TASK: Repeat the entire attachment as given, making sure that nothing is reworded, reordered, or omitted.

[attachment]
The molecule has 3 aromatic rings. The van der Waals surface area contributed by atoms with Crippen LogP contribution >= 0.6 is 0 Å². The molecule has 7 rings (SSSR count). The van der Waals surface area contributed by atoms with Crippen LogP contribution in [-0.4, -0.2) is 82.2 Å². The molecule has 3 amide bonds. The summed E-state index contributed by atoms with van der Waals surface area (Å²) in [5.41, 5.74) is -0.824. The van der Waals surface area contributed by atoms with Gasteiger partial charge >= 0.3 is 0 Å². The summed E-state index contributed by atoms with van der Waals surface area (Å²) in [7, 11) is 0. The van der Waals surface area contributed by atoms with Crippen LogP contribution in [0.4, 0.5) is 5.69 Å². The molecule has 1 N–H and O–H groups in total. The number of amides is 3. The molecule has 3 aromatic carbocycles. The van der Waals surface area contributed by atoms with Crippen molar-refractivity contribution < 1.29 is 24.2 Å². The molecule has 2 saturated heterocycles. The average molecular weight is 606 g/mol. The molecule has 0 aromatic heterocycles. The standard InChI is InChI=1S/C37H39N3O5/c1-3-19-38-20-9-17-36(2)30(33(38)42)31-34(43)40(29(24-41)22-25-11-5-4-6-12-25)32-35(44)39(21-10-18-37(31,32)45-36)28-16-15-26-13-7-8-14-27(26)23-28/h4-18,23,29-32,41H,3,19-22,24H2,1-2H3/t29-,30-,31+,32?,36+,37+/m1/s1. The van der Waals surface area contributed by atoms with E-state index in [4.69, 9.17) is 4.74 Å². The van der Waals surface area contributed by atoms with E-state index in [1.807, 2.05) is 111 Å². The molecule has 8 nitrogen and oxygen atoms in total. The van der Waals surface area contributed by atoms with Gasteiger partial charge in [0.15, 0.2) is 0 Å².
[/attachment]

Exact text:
The molecule has 3 aromatic rings. The van der Waals surface area contributed by atoms with Crippen LogP contribution >= 0.6 is 0 Å². The molecule has 7 rings (SSSR count). The van der Waals surface area contributed by atoms with Crippen LogP contribution in [-0.4, -0.2) is 82.2 Å². The molecule has 3 amide bonds. The summed E-state index contributed by atoms with van der Waals surface area (Å²) in [5.41, 5.74) is -0.824. The van der Waals surface area contributed by atoms with Gasteiger partial charge >= 0.3 is 0 Å². The summed E-state index contributed by atoms with van der Waals surface area (Å²) in [7, 11) is 0. The van der Waals surface area contributed by atoms with Crippen LogP contribution in [0.4, 0.5) is 5.69 Å². The molecule has 1 N–H and O–H groups in total. The number of amides is 3. The molecule has 3 aromatic carbocycles. The van der Waals surface area contributed by atoms with Crippen molar-refractivity contribution < 1.29 is 24.2 Å². The molecule has 2 saturated heterocycles. The average molecular weight is 606 g/mol. The molecule has 0 aromatic heterocycles. The standard InChI is InChI=1S/C37H39N3O5/c1-3-19-38-20-9-17-36(2)30(33(38)42)31-34(43)40(29(24-41)22-25-11-5-4-6-12-25)32-35(44)39(21-10-18-37(31,32)45-36)28-16-15-26-13-7-8-14-27(26)23-28/h4-18,23,29-32,41H,3,19-22,24H2,1-2H3/t29-,30-,31+,32?,36+,37+/m1/s1. The van der Waals surface area contributed by atoms with E-state index in [4.69, 9.17) is 4.74 Å². The van der Waals surface area contributed by atoms with E-state index in [1.807, 2.05) is 111 Å². The molecule has 8 nitrogen and oxygen atoms in total. The van der Waals surface area contributed by atoms with Gasteiger partial charge in [0.15, 0.2) is 0 Å².